But I digress; you’ll see the use for these later. The binlogs will work without these lines, but you will need to enter these if you wish to use some of the more advanced features so better to do it now.
Once you have this information entered, stop and restart MySQL.
Run the following command again:
And you should get something that looks like this:
| Log_name | File_size |
| bin.000001 | 533 |
| bin.000002 | 675 |
| bin.000003 | 12973 |
3 rows in set (0.00 sec)
First of all, of course you’re thinking, well where are these files on my system?
On a *nix system or on a Mac, the default location for them is at /var/lib/mysql/
On a Windows machine, they are typically in \mysql\data
Okay, you say, how do I see what’s in them? You can’t simply open these right away, as they are binary files that can’t be read or used with a text editor (if you try you’ll get a mess; you might be able to make sense of pieces of them, but … why?) . So you will need to use the following command (you will want to put these into a file as shown below, because these are likely to be very large):
Now if you open filename.txt, you’ll still something that looks like a mess! Just kidding, it actually it does make a more sense. What you will see is an account of everything that happened on this database in SQL format. Here’s an example portion:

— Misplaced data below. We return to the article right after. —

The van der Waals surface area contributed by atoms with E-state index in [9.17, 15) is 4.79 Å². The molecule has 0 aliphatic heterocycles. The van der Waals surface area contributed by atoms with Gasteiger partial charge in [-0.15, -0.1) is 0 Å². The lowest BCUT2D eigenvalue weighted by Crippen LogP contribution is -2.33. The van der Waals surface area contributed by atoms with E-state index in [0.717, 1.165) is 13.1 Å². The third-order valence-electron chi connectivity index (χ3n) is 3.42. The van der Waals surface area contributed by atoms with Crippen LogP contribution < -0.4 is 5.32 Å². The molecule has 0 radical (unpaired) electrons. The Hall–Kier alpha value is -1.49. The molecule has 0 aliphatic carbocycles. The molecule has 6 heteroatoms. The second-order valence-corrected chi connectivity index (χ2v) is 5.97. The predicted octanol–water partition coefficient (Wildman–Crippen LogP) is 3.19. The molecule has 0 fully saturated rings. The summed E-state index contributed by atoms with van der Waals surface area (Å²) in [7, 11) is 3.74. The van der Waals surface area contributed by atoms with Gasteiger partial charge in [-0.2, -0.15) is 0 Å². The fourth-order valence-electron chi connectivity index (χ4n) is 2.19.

# at 112761
#180711 20:56:22 server id 1 end_log_pos 113081 Query thread_id=52 exec_time=0 error_code=0
INSERT INTO `contact` (`user_id`, `name`, `organization`, `email`, `phone`, `message`, `entered`, `time`, `notes`, `date`) VALUES (NULL, ‘Joe Smith’, ‘organization name’, ‘firstname.lastname@example.org’, NULL, NULL, NULL, NULL, NULL, CURRENT_TIMESTAMP)
# at 113081
Okay, at this point you know you have binary logs enabled, and you know how to get at them, and you’re starting to get a hint about how these can be used.
Restoration using the binary logs
So now you have all this information, and you’re getting an idea of what’s happening, but let’s go back to your original goal; restoring your database with updated data.
Remember that you have a mysql dump file of your last replication? Let’s put that aside for right now (let’s assumed that it’s called dumpfile.sql).
Now you will want to get a copy of your binary logs using the following command:
Or if you are loading multiple binlogs use this:
Ready to restore your database? Let’s go!
Wait, hold up! One important thing you need to want to pay attention to: when you restore your database after a crash (or for whatever reason) your binary logs will actually record this transaction as well and add it to the binary logs; so the restore itself will create an endless loop where the restoration will continue until it is done, which won’t happen because it’s continually creating new binary logs!
To prevent this you will first want to disable your binary logs using the following command as root:
(The -D is case sensitive) Now load your original msyqldump file.
After that you can load your file like so
Alternately you can paste the file into your SQL window if you’re like me and like graphic interfaces.